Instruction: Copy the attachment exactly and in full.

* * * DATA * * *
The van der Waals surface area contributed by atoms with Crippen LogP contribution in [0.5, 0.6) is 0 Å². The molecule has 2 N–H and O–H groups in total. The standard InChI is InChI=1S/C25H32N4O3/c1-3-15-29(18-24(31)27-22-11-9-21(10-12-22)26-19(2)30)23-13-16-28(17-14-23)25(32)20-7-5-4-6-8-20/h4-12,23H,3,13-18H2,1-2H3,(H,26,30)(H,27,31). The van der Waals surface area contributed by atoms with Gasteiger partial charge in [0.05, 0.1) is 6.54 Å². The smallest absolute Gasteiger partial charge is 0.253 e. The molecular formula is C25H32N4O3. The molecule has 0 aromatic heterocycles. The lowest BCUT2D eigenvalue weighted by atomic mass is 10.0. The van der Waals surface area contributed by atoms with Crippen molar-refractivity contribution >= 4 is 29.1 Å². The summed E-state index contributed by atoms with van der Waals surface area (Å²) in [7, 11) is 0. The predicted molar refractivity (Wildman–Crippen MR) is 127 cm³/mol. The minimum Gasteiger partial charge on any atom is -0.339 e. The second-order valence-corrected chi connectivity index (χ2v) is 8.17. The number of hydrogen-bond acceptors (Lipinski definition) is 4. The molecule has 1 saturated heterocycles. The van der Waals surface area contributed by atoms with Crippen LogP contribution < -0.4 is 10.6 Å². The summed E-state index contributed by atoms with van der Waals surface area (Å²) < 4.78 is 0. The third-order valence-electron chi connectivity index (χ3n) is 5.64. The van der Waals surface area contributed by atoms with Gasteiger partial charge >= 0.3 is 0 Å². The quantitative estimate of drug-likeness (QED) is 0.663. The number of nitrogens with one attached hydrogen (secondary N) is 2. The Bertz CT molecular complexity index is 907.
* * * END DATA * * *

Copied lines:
The van der Waals surface area contributed by atoms with Crippen LogP contribution in [0.5, 0.6) is 0 Å². The molecule has 2 N–H and O–H groups in total. The standard InChI is InChI=1S/C25H32N4O3/c1-3-15-29(18-24(31)27-22-11-9-21(10-12-22)26-19(2)30)23-13-16-28(17-14-23)25(32)20-7-5-4-6-8-20/h4-12,23H,3,13-18H2,1-2H3,(H,26,30)(H,27,31). The van der Waals surface area contributed by atoms with Gasteiger partial charge in [0.05, 0.1) is 6.54 Å². The smallest absolute Gasteiger partial charge is 0.253 e. The molecular formula is C25H32N4O3. The molecule has 0 aromatic heterocycles. The lowest BCUT2D eigenvalue weighted by atomic mass is 10.0. The van der Waals surface area contributed by atoms with Crippen molar-refractivity contribution >= 4 is 29.1 Å². The summed E-state index contributed by atoms with van der Waals surface area (Å²) in [7, 11) is 0. The predicted molar refractivity (Wildman–Crippen MR) is 127 cm³/mol. The minimum Gasteiger partial charge on any atom is -0.339 e. The second-order valence-corrected chi connectivity index (χ2v) is 8.17. The number of hydrogen-bond acceptors (Lipinski definition) is 4. The molecule has 1 saturated heterocycles. The van der Waals surface area contributed by atoms with Crippen LogP contribution < -0.4 is 10.6 Å². The summed E-state index contributed by atoms with van der Waals surface area (Å²) < 4.78 is 0. The third-order valence-electron chi connectivity index (χ3n) is 5.64. The van der Waals surface area contributed by atoms with Gasteiger partial charge >= 0.3 is 0 Å². The quantitative estimate of drug-likeness (QED) is 0.663. The number of nitrogens with one attached hydrogen (secondary N) is 2. The Bertz CT molecular complexity index is 907.